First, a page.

(VIDEO) The four winners were announced after the top 12 finalists presented their theses.
The Texas Tech University Graduate School celebrated the research of its students with the Three Minute Thesis (3MT®) competition. The 3MT® competition is designed to cultivate graduate students' academic, presentation and research communication skills by allowing them to explain their thesis or dissertation to a non-specialist audience in three minutes or less and using only one, static PowerPoint slide.
The four winners were announced after the top 12 finalists competed. The winners, their fields of study and the title of their theses are as follows:
- First place: Inosha Wijewardene, doctoral student, College of Arts & Sciences – Biological Sciences, “Co-overexpression of AVP1 and RCA to increase drought, salt and heat tolerance in Arabidopsis thaliana”
- Second Place: Demi Gary, master's student, College of Agricultural Sciences & Natural Resources – Natural Resources Management, “Examining the southern Great Plains for hotspots of at-risk species”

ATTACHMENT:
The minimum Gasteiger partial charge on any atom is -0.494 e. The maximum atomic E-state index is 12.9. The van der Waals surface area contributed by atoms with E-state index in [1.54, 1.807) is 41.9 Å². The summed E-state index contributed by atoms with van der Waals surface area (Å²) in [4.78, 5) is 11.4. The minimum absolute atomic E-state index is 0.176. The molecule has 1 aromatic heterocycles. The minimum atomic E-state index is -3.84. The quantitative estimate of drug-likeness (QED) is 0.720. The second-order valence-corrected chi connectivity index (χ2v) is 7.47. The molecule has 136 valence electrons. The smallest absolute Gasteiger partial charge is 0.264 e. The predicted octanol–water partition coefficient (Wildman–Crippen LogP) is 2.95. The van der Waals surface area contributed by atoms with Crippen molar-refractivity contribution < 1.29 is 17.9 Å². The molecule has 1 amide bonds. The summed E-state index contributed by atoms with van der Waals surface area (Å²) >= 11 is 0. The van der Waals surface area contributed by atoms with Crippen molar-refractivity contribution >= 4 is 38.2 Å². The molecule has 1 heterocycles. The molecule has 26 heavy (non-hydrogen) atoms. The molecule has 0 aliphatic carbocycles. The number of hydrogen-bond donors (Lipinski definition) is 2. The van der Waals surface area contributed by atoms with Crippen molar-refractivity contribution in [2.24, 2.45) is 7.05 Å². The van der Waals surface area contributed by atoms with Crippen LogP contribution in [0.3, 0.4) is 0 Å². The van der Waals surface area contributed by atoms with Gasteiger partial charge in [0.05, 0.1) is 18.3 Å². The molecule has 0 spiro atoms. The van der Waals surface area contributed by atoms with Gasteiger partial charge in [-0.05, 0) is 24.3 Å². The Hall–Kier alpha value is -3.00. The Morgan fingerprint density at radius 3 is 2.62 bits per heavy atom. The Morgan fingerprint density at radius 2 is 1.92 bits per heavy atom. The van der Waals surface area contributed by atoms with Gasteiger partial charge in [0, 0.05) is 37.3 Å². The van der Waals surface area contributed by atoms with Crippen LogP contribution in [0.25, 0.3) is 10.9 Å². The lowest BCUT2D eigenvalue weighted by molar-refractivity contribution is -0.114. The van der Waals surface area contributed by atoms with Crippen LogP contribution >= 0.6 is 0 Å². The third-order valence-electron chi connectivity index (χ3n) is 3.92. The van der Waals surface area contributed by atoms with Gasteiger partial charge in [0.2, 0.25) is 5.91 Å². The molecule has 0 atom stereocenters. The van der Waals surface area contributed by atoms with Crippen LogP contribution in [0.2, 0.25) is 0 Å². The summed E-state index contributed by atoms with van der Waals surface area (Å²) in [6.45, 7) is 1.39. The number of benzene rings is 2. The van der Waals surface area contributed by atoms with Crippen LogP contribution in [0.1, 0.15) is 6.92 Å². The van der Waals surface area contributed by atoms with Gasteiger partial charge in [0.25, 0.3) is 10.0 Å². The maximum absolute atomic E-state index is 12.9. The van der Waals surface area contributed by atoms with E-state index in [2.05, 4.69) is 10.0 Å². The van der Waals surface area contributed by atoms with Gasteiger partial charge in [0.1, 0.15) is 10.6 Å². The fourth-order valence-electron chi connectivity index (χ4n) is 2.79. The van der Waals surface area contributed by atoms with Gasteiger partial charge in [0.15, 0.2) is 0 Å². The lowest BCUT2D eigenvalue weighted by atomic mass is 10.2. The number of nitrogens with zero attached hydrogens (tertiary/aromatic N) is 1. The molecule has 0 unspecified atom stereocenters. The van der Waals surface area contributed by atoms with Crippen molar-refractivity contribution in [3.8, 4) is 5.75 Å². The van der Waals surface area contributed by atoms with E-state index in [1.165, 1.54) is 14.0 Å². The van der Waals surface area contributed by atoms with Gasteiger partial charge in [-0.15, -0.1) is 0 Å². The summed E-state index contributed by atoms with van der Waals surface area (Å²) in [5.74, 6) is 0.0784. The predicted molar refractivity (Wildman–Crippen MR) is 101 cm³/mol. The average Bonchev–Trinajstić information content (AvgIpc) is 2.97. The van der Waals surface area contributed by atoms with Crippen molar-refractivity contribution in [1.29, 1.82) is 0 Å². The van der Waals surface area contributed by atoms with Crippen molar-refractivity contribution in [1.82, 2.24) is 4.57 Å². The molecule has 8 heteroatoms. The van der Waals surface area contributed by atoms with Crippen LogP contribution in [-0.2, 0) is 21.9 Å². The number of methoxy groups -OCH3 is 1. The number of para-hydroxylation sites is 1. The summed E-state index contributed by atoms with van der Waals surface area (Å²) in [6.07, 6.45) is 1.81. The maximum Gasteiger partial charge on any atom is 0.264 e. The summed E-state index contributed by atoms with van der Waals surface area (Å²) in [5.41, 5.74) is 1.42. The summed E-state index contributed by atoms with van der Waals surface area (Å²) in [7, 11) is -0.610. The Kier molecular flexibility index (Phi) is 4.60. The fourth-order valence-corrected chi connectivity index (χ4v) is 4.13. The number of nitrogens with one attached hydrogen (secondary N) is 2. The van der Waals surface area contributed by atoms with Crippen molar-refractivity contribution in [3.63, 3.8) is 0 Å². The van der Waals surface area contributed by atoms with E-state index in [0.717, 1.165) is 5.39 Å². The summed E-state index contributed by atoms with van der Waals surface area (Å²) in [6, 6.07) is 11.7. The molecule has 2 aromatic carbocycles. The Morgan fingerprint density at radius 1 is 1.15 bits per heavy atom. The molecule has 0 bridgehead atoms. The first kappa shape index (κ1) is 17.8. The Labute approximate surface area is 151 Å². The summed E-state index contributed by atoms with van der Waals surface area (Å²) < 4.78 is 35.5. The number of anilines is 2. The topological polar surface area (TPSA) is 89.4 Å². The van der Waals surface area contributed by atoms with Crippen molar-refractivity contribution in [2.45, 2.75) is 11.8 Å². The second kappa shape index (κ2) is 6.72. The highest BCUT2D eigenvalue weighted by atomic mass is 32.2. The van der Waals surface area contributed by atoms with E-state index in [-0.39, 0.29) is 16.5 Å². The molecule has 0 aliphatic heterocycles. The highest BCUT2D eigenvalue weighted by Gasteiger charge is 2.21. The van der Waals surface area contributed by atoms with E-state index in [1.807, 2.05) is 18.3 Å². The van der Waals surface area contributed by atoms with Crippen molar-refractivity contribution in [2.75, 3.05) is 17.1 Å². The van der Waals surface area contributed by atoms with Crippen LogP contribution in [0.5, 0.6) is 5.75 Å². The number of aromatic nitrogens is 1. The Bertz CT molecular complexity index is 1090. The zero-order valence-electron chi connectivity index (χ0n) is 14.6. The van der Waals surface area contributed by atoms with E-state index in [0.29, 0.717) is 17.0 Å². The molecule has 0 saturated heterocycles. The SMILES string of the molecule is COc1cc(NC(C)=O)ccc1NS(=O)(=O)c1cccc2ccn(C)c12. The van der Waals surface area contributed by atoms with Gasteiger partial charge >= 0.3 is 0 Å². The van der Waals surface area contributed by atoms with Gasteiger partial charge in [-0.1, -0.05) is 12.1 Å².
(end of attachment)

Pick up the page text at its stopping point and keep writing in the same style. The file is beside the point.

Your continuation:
- Third Place: Judy Rose, doctoral student, College of Education – Curriculum & Instruction, “African American Representation in Social Studies Texas Essential Knowledge and Skills (TEKS)”
- People's Choice: Patricia Ryan, doctoral candidate, College of Education – Educational Psychology and Leadership, “Women leaders in higher education: Career pathway factors, leadership styles, institutional fit and attaining legitimacy for female university presidents”
Wijewardene was awarded $300; Gary was awarded $200; and Rose and Ryan were each awarded $100 for their achievements.
“My sincere thanks goes out to the dean and staff of the Graduate School, as well as the panel of judges, for making this event a success,” Wijewardene said. “I'm also grateful for the encouragement extended to me by my adviser, my colleagues in the lab and my family. I felt it was a tough competition, and there were really good speakers. I believe the 3MT® competition equipped me with a necessary skill where I could tell someone what I'm working on without being either too scientific or too boring – it's just three minutes. It was definitely an unforgettable experience.”